Egypt lawmakers lambast PM over Ethiopia dam

Mideast Egypt Ethiopia

An Egyptian fishes with a net in the Nile River, in Cairo, Egypt, Wednesday, June 5, 2013. Egyptian officials tried to cool tensions with Ethiopia Wednesday over the new Nile River dam project by highlighting its “neighborliness” as the Ethiopian prime minister’s spokesman insisted that nothing would stop the dam from being completed upstream from Egypt, which is wholly dependent on Nile River water.


By MAGGIE MICHAEL — Associated Press

June 10, 2013 CAIRO — Angry Egyptian lawmakers accused the country’s prime minister and government on Monday of doing nothing to prevent Ethiopia from completing a dam that threatens to leave Nile-dependent Egypt with a dangerous water shortage.

Prime Minister Hesham Kandil had just finished addressing parliament about how the government planned to work diplomatically, legally and technically to negotiate with Ethiopia over the dam when the session heated up.

He called the dam’s construction an “act of defiance” and stressed that Egypt will not give “a single drop of water,” but then hurriedly left the chamber despite calls for clarification over how to handle the situation if Ethiopia rejects overtures.

“Egypt will turn to a graveyard” if the dam is completed, geologist and Egyptian lawmaker Khaled Ouda shouted to parliament. “The prime minister didn’t provide anything.”

“We have to stop the construction of this dam first before entering negotiations,” he said.

Egypt in the past has threatened to go to war over its “historic rights” to the waters of the Nile River. Last week, Egyptian political leaders caused uproar after proposing to aid rebels against the Ethiopian government or even sabotaging the dam itself. Ethiopia demanded an official explanation.

Egypt faces the prospect of its current water shortage worsening when the so-called Grand Ethiopian Renaissance Dam is completed.

Ethiopia’s decision challenges a colonial-era agreement that had given downstream Egypt and Sudan rights to the Nile water, with Egypt taking 55.5 billion cubic meters and Sudan 18.5 billion cubic meters of 84 billion cubic meters, with 10 billion lost to evaporation. That agreement, first signed in 1929, took no account of the eight other nations along the 6,700-kilometer (4,160-mile) river and its basin, which have been agitating for a decade for a more equitable accord.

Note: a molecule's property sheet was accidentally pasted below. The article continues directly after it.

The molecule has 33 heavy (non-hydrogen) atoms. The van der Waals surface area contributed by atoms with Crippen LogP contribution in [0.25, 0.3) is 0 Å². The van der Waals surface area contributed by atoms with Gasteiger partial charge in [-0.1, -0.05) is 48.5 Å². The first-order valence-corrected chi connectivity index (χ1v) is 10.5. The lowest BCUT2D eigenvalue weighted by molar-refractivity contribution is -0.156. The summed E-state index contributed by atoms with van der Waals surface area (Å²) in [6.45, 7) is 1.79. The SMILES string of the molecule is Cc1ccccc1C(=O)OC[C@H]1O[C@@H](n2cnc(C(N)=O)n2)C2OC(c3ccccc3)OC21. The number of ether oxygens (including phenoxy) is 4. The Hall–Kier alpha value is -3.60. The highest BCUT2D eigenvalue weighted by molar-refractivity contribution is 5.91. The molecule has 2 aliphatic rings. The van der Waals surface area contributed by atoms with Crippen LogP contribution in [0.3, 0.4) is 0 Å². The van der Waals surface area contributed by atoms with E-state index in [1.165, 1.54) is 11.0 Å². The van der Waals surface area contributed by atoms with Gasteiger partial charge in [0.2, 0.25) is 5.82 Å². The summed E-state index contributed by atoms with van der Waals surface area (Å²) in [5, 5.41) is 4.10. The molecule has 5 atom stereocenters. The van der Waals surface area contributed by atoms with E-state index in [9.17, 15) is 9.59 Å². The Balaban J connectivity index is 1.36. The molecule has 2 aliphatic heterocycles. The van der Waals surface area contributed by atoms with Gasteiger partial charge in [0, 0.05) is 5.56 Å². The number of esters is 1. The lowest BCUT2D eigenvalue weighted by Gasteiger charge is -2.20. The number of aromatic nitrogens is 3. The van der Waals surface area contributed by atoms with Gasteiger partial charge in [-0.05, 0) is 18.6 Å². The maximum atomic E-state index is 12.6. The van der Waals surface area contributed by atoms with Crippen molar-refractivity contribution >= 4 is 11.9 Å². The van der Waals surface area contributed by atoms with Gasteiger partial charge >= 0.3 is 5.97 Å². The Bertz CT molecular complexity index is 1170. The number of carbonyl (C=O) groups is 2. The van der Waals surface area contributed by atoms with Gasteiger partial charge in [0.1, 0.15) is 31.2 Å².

Ethiopia’s unilateral action seems to ignore the 10-nation Nile Basin Initiative, a regional partnership formed in 1999 that seeks to develop the river in a cooperative manner.

Ethiopia is leading a group of five nations threatening to sign a new cooperation agreement without Egypt and Sudan, effectively taking control from Egypt of the Nile, which serves some 238 million people.

Experts estimate that Egypt could lose as much as 20 percent of its Nile water in the three to five years needed for Ethiopia to fill a massive planned reservoir.

Abdullah Badr, who leads the ultraconservative Salafi caucus in parliament, held up a blank notebook after Kandil’s speech and said: “I have been taking notes and the page for solutions is blank.”

“Where are the studies? Where are the solutions?” He added. “There is nothing more dangerous than this. This is about water security and there are enemies outside and inside – what is the role of the government and what did it do?” he said.

Ethiopian officials have downplayed he effect the dam will have on Egypt, saying it is needed to provide much-needed power for the country’s development.

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Posted by on June 10, 2013. Filed under NEWS. You can follow any responses to this entry through the RSS 2.0. Both comments and pings are currently closed.

2 Responses to Egypt lawmakers lambast PM over Ethiopia dam

  1. yisak

    June 10, 2013 at 8:06 PM

    Egyptian politicians can be as mad as they prefer to be, but they have to learn that we Ethiopians have much more rights than they do over the NILE.

  2. Ermias

    June 11, 2013 at 11:11 AM

    This is the best Egyptian friendly project. Except that it is not constructed in Egypt I do not see any harm to Egyptians. It simply indicates the Arrogance extremist Egyptian politicians. If you are there not to give a drop you can loose more through other options you anticipate. Other wise we are humans and we know how Nile is important to Egyptians with whom we have been drinking it since creation. Our Blood is the same at least for its water content.